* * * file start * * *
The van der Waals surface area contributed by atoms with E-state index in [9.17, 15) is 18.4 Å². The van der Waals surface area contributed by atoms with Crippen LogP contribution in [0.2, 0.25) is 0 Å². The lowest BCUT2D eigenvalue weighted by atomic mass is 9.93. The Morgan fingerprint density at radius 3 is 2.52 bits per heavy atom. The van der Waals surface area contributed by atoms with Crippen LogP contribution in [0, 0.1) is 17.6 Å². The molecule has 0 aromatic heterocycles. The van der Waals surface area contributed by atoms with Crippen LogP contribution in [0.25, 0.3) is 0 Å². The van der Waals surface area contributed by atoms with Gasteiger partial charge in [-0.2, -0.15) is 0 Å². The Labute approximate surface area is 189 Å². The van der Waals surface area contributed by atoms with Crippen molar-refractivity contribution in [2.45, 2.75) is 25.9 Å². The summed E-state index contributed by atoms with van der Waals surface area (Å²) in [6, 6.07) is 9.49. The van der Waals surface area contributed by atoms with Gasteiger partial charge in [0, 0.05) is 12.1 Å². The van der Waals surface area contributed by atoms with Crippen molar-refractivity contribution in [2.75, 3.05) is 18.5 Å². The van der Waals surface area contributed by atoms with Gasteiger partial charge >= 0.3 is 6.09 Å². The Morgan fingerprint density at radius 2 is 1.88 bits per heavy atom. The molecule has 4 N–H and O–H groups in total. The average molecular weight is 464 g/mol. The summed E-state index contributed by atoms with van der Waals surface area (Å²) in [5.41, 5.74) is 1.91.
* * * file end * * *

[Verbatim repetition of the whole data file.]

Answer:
The van der Waals surface area contributed by atoms with E-state index in [9.17, 15) is 18.4 Å². The van der Waals surface area contributed by atoms with Crippen LogP contribution in [0.2, 0.25) is 0 Å². The lowest BCUT2D eigenvalue weighted by atomic mass is 9.93. The Morgan fingerprint density at radius 3 is 2.52 bits per heavy atom. The van der Waals surface area contributed by atoms with Crippen LogP contribution in [0, 0.1) is 17.6 Å². The molecule has 0 aromatic heterocycles. The van der Waals surface area contributed by atoms with Crippen LogP contribution in [0.25, 0.3) is 0 Å². The van der Waals surface area contributed by atoms with Gasteiger partial charge in [-0.2, -0.15) is 0 Å². The Labute approximate surface area is 189 Å². The van der Waals surface area contributed by atoms with Crippen molar-refractivity contribution in [2.45, 2.75) is 25.9 Å². The summed E-state index contributed by atoms with van der Waals surface area (Å²) in [6, 6.07) is 9.49. The van der Waals surface area contributed by atoms with Gasteiger partial charge in [0, 0.05) is 12.1 Å². The van der Waals surface area contributed by atoms with Crippen molar-refractivity contribution in [2.75, 3.05) is 18.5 Å². The van der Waals surface area contributed by atoms with Gasteiger partial charge >= 0.3 is 6.09 Å². The Morgan fingerprint density at radius 2 is 1.88 bits per heavy atom. The molecule has 4 N–H and O–H groups in total. The average molecular weight is 464 g/mol. The summed E-state index contributed by atoms with van der Waals surface area (Å²) in [5.41, 5.74) is 1.91.